Sharing firearms for informal target shooting: Another legitimate activity outlawed by Everytown’s ‘universal background checks’

Posted: November 7, 2015 by gamegetterII in Uncategorized

Here are two things that a person might do with a firearm: 1. Sell the firearm to a complete stranger in a parking lot. 2. Share the firearm with a friend, while target shooting on one’s own property. Michael Bloomberg’s “Everytown” lobby is promoting “universal background checks” as a means of addressing activity No. 1. But the Bloomberg laws also outlaw activity No. 2. In a previous post, I detailed how the unusual Bloomberg laws about “background checks” for “private sales” constrict safety training and self-defense; and also obstruct safe storage. This post addresses another non-sales activity, firearms sharing.

We know from Heller that “to bear arms implies something more than the mere keeping; it implies the learning to handle and use them in a way that makes those who keep them ready for their efficient use; … it implies the right to meet for voluntary discipline in arms, observing in doing so the laws of public order.” D.C. v. Heller, 554 U.S. 570, 617-18 (2008); see also United States v. Emerson, 270 F.3d 203, 236 (5th Cir. 2001) (both cases quoting Thomas Cooley’s 19th-century constitutional law treatise). Thus, “the right to possess firearms for protection implies a corresponding right to … maintain proficiency in their use; the core right wouldn’t mean much without the training and practice that make it effective.” Ezell v. City of Chicago, 651 F.3d 684, 704 (7th Cir. 2011). Just as the First Amendment includes the right to learn how to read and to practice reading skills, the Second Amendment includes the right to learn how to use arms and to practice. This includes formal classroom instruction and practice at established ranges. But the right is not limited only to those structured settings; as historically practiced in the United States, the right also includes instruction from, and practice with, friends and family in informal settings in private locations.

Even if there were no Second Amendment, any sensible firearms policy would encourage firearms practice and training to build and improve safe proficiency. Yet the Bloomberg system does the opposite.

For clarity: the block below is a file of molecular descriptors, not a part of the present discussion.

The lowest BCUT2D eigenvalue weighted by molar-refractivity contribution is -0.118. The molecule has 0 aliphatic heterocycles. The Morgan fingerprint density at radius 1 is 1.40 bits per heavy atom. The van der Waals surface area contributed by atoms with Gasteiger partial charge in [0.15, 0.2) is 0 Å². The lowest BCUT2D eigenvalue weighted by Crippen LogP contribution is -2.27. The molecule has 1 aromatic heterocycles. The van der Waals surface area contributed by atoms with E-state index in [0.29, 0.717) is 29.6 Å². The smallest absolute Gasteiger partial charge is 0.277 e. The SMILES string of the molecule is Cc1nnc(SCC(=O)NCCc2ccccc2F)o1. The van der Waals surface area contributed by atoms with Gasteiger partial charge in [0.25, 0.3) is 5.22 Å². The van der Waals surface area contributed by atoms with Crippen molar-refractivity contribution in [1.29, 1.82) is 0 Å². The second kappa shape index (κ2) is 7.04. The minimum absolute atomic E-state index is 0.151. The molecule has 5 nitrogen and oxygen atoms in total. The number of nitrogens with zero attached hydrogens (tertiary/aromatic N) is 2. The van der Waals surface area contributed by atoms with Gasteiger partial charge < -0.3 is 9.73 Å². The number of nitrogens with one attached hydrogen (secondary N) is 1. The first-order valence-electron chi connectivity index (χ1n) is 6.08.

One very common activity of gun owners is sharing their firearms on their own property. A person who owns 30 acres might have a small target range set up. He invites friends over for the afternoon, shoots at targets with rifles or handguns, and lets the friends use the family’s guns. Or a farm family might have a skeet or trap thrower, which flings clay disks into the air. Informal shooting events like this are at the heart of the American gun culture. They promote friendship, community and practice in the safe handling of firearms.

Read the rest @ The Volokh Conspiracy Here

Comments
  1. “the heart of the American gun culture. They promote friendship, community”

    And there you have it, the precise reason why they DON’T want you to have weapons at all.
    American Culture, friendship, and community.

    After all if you destroy your culture, discourage close friendships, and break community bonds, what you are left with is a nation without cohesion.

    As proof look at the UK. The UNTIED (not a typo) Kingdom.
    Our Culture has been shattered period. By political correctness and multiculturalism.

    Close friendship is difficult as unless you spend time together it’s difficult to maintain.
    Only “free” pastimes are either banned by political correctness, over regulated by the law, or have been priced out of reach of the average person.

    As for community bonds?
    All you have to do is observe a community that has immigrants forced upon it.
    Within months it self segregates to them who have to live within those imports and those who live away from them.
    After that, well there is no community, just them living on the wrong side of the street.

    Like

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